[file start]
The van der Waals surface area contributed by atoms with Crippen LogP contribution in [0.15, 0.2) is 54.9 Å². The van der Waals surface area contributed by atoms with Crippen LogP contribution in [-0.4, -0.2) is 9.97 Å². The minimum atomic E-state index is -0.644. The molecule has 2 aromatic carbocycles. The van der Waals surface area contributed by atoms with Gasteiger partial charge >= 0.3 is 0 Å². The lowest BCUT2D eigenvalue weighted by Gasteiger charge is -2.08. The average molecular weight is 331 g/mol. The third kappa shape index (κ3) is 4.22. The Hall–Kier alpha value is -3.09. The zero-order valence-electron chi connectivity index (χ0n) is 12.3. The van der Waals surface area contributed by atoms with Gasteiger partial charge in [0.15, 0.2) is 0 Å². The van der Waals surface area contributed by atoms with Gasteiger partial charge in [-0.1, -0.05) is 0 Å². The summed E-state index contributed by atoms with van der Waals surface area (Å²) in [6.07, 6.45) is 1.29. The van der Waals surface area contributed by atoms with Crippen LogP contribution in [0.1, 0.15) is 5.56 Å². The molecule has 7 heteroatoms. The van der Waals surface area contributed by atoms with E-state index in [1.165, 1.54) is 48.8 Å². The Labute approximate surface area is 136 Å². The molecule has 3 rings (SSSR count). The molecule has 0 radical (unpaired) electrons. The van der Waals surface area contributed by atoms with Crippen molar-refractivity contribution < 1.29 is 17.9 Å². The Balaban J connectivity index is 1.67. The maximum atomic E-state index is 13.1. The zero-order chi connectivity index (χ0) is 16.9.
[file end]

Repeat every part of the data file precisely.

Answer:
The van der Waals surface area contributed by atoms with Crippen LogP contribution in [0.15, 0.2) is 54.9 Å². The van der Waals surface area contributed by atoms with Crippen LogP contribution in [-0.4, -0.2) is 9.97 Å². The minimum atomic E-state index is -0.644. The molecule has 2 aromatic carbocycles. The van der Waals surface area contributed by atoms with Gasteiger partial charge >= 0.3 is 0 Å². The lowest BCUT2D eigenvalue weighted by Gasteiger charge is -2.08. The average molecular weight is 331 g/mol. The third kappa shape index (κ3) is 4.22. The Hall–Kier alpha value is -3.09. The zero-order valence-electron chi connectivity index (χ0n) is 12.3. The van der Waals surface area contributed by atoms with Gasteiger partial charge in [0.15, 0.2) is 0 Å². The van der Waals surface area contributed by atoms with Gasteiger partial charge in [-0.1, -0.05) is 0 Å². The summed E-state index contributed by atoms with van der Waals surface area (Å²) in [6.07, 6.45) is 1.29. The van der Waals surface area contributed by atoms with Crippen LogP contribution in [0.1, 0.15) is 5.56 Å². The molecule has 7 heteroatoms. The van der Waals surface area contributed by atoms with E-state index in [1.165, 1.54) is 48.8 Å². The Labute approximate surface area is 136 Å². The molecule has 3 rings (SSSR count). The molecule has 0 radical (unpaired) electrons. The van der Waals surface area contributed by atoms with Crippen molar-refractivity contribution < 1.29 is 17.9 Å². The Balaban J connectivity index is 1.67. The maximum atomic E-state index is 13.1. The zero-order chi connectivity index (χ0) is 16.9.